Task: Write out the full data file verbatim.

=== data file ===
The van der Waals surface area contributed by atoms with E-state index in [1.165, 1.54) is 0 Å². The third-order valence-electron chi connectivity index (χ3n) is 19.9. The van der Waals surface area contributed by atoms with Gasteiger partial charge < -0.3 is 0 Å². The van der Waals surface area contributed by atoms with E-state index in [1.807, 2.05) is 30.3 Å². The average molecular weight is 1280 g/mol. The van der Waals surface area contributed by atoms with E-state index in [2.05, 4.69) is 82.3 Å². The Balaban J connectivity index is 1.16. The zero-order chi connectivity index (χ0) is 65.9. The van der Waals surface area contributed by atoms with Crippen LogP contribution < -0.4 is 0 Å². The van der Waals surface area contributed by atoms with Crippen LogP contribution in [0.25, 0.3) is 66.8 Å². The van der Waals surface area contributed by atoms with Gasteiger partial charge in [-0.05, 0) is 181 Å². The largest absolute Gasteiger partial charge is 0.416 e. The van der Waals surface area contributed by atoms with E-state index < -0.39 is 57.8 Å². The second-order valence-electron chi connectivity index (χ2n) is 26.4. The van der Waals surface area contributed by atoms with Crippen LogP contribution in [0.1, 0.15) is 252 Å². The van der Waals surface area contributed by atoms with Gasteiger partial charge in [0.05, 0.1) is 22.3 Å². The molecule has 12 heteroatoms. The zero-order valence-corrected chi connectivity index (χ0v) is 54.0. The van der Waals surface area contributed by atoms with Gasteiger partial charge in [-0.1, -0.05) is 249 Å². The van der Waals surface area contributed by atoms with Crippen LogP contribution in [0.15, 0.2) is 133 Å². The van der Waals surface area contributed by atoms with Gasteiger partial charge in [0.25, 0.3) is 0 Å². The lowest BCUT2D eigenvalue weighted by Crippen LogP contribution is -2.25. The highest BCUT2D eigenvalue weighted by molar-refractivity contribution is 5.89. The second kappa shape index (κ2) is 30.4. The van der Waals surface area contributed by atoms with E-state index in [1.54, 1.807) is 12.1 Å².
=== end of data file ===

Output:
The van der Waals surface area contributed by atoms with E-state index in [1.165, 1.54) is 0 Å². The third-order valence-electron chi connectivity index (χ3n) is 19.9. The van der Waals surface area contributed by atoms with Gasteiger partial charge < -0.3 is 0 Å². The van der Waals surface area contributed by atoms with E-state index in [1.807, 2.05) is 30.3 Å². The average molecular weight is 1280 g/mol. The van der Waals surface area contributed by atoms with E-state index in [2.05, 4.69) is 82.3 Å². The Balaban J connectivity index is 1.16. The zero-order chi connectivity index (χ0) is 65.9. The van der Waals surface area contributed by atoms with Crippen LogP contribution < -0.4 is 0 Å². The van der Waals surface area contributed by atoms with Crippen LogP contribution in [0.25, 0.3) is 66.8 Å². The van der Waals surface area contributed by atoms with Gasteiger partial charge in [-0.05, 0) is 181 Å². The largest absolute Gasteiger partial charge is 0.416 e. The van der Waals surface area contributed by atoms with E-state index < -0.39 is 57.8 Å². The second-order valence-electron chi connectivity index (χ2n) is 26.4. The van der Waals surface area contributed by atoms with Crippen LogP contribution in [0.1, 0.15) is 252 Å². The van der Waals surface area contributed by atoms with Gasteiger partial charge in [0.05, 0.1) is 22.3 Å². The molecule has 12 heteroatoms. The zero-order valence-corrected chi connectivity index (χ0v) is 54.0. The van der Waals surface area contributed by atoms with Gasteiger partial charge in [-0.1, -0.05) is 249 Å². The van der Waals surface area contributed by atoms with Crippen LogP contribution in [0.15, 0.2) is 133 Å². The van der Waals surface area contributed by atoms with Gasteiger partial charge in [0.25, 0.3) is 0 Å². The lowest BCUT2D eigenvalue weighted by Crippen LogP contribution is -2.25. The highest BCUT2D eigenvalue weighted by molar-refractivity contribution is 5.89. The second kappa shape index (κ2) is 30.4. The van der Waals surface area contributed by atoms with E-state index in [1.54, 1.807) is 12.1 Å².